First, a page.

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I need to build a C++ library to distribute among our customers. The library must be able to be accessed from a wide range of languages including VB6, C++, VB.net and C#.

I've being using ActiveX controls (ocx files) until now. But I wonder if there is a better kind of library (dll, etc.) that I can build. What do you recommend?

I'm limited to C++ as the library language, but you can mention other languages for reference to other developers.

P.S. Sorry if the question was already asked. I had some trouble finding a suitable title. Feel free to correct my English.

Edit: Seems like the best choice is either DLLs or OCX (i.e., COM), but I'm still having some doubts on which one will I choose. Which one is more suitable to modern languages (.NET for instance)? Which one would be easier to use from an end developer perspective?

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4 Answers 4

up vote 3 down vote accepted

Almost every language has a way of loading dynamic libraries and accessing exported C functions from them.

There is nothing preventing you from using C++ inside the dll but for maximum portability, export only C functions. I have some more about this in this post.

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the only disadvantage would be that it would not support VB6, right? –  djeidot Jan 8 '09 at 14:39
    
Why not? VB6 can load "plain" dlls with exported C functions. –  Nemanja Trifunovic Jan 8 '09 at 15:44
    
Honestly, I've never tried, but some googling gave me some hits. This one seems to apply to vb6: msdn.microsoft.com/en-us/library/aa231253(VS.60).aspx –  Laserallan Jan 8 '09 at 15:47
    
Where I work, we recently switched from DLL to OCX because there were issues (smelling strongly like heap corruption) with declared DLLs in VB6's interpreted debug mode. –  Felix Dombek Dec 13 '11 at 21:40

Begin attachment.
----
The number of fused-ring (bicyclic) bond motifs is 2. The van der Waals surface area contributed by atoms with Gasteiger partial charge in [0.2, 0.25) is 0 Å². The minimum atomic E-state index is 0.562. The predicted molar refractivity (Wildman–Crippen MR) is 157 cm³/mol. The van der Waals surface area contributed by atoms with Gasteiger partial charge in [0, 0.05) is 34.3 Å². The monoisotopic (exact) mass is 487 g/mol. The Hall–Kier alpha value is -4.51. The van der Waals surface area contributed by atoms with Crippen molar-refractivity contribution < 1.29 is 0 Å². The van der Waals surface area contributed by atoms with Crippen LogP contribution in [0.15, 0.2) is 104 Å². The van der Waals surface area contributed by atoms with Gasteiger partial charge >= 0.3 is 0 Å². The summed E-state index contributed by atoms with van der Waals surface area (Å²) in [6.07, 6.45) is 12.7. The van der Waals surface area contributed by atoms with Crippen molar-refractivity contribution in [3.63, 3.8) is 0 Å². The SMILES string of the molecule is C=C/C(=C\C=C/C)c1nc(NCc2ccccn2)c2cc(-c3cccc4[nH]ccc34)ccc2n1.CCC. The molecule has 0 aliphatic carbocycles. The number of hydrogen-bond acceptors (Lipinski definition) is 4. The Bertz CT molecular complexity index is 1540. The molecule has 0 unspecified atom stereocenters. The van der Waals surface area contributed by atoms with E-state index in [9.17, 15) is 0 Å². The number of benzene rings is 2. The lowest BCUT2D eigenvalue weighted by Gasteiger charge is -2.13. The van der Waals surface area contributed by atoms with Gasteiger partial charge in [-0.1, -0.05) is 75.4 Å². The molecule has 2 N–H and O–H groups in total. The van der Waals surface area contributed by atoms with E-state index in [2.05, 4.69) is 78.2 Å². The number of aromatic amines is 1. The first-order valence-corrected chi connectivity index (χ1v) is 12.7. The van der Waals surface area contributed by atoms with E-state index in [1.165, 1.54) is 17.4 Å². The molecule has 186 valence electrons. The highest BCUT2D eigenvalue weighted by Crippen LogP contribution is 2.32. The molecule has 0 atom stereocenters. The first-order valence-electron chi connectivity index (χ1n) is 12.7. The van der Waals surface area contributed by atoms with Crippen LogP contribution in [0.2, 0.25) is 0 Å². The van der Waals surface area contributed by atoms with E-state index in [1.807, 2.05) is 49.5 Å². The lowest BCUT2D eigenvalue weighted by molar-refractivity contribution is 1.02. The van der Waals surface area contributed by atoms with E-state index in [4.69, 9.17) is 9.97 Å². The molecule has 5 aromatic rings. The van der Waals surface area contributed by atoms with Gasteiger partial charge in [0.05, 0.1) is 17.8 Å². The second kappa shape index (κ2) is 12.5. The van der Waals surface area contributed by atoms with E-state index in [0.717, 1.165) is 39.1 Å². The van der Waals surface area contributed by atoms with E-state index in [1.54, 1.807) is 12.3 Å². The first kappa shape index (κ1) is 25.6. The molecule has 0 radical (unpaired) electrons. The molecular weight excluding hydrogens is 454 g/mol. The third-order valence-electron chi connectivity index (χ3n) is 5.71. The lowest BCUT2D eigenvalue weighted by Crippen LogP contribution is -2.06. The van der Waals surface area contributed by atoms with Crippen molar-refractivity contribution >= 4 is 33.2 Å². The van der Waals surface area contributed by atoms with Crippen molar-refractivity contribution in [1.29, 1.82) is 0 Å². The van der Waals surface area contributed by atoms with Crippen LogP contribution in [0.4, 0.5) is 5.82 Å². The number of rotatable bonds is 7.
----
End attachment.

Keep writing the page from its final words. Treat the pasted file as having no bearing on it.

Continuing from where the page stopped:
If you're looking at supporting both VB6 and .NET, you're pretty much stuck with exposing interfaces via COM, but at least that'll get you out of having to create more than one wrapper based on the language/runtime system you're trying to interact with.

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If there is any chance this will need to be ported to non windows platforms then a DLL / Shared library is your best choice as a COM object really isn't at all portable.

In addition you can call a DLL from almost any platform even if it requires you to write a wrapper of some kind. It's pretty easy to wrap a dll in a com object but if you make a native com object it's a lot harder to add a C style DLL API. Plus you might want to call it from java for example and it's much easier to write a JNI wrapper to call your DLL than get it working with COM in any kind of cross platform way.

Really it depends on what platforms you really need to call it from and how certain you can be that you won't get something out of the ordinary in future.

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How can a DLL be used from any non-windows platform? I'm intrigued... –  Roddy Jan 16 '09 at 11:23
    
In this case I'm not looking at non-Windows platforms, but yes, I see your point. –  djeidot Jan 16 '09 at 11:53

To be callable from all those languages your only real option is going to be COM, without having to write wrappers where required (which would defeat the point)

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